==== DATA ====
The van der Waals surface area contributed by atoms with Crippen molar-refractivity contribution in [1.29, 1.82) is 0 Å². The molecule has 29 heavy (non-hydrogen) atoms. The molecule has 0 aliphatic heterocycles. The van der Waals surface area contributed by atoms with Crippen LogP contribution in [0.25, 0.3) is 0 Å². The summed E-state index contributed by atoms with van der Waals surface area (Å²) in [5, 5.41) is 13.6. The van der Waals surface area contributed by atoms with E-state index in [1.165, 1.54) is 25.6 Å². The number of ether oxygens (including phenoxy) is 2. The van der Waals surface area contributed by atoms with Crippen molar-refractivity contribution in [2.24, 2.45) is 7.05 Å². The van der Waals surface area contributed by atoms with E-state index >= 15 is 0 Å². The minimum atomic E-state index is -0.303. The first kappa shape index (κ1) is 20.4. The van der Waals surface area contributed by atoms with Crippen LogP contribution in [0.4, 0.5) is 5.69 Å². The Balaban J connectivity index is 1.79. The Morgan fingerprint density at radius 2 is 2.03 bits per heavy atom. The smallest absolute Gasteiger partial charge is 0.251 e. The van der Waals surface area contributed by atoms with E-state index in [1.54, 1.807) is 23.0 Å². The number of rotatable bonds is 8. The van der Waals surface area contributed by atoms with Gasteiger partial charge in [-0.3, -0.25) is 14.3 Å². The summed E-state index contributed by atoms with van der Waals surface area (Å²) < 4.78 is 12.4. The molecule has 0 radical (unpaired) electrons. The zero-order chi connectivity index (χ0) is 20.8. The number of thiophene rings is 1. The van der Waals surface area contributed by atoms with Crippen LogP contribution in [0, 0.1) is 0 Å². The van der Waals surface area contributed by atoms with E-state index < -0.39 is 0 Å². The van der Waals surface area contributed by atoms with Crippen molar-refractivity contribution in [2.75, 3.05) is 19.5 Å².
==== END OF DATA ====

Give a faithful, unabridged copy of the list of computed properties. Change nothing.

The van der Waals surface area contributed by atoms with Crippen molar-refractivity contribution in [1.29, 1.82) is 0 Å². The molecule has 29 heavy (non-hydrogen) atoms. The molecule has 0 aliphatic heterocycles. The van der Waals surface area contributed by atoms with Crippen LogP contribution in [0.25, 0.3) is 0 Å². The summed E-state index contributed by atoms with van der Waals surface area (Å²) in [5, 5.41) is 13.6. The van der Waals surface area contributed by atoms with E-state index in [1.165, 1.54) is 25.6 Å². The number of ether oxygens (including phenoxy) is 2. The van der Waals surface area contributed by atoms with Crippen molar-refractivity contribution in [2.24, 2.45) is 7.05 Å². The van der Waals surface area contributed by atoms with E-state index >= 15 is 0 Å². The minimum atomic E-state index is -0.303. The first kappa shape index (κ1) is 20.4. The van der Waals surface area contributed by atoms with Crippen LogP contribution in [0.4, 0.5) is 5.69 Å². The Balaban J connectivity index is 1.79. The Morgan fingerprint density at radius 2 is 2.03 bits per heavy atom. The smallest absolute Gasteiger partial charge is 0.251 e. The van der Waals surface area contributed by atoms with E-state index in [1.54, 1.807) is 23.0 Å². The number of rotatable bonds is 8. The van der Waals surface area contributed by atoms with Gasteiger partial charge in [-0.3, -0.25) is 14.3 Å². The summed E-state index contributed by atoms with van der Waals surface area (Å²) < 4.78 is 12.4. The molecule has 0 radical (unpaired) electrons. The zero-order chi connectivity index (χ0) is 20.8. The number of thiophene rings is 1. The van der Waals surface area contributed by atoms with Crippen LogP contribution in [0, 0.1) is 0 Å². The van der Waals surface area contributed by atoms with E-state index < -0.39 is 0 Å². The van der Waals surface area contributed by atoms with Crippen molar-refractivity contribution in [2.75, 3.05) is 19.5 Å².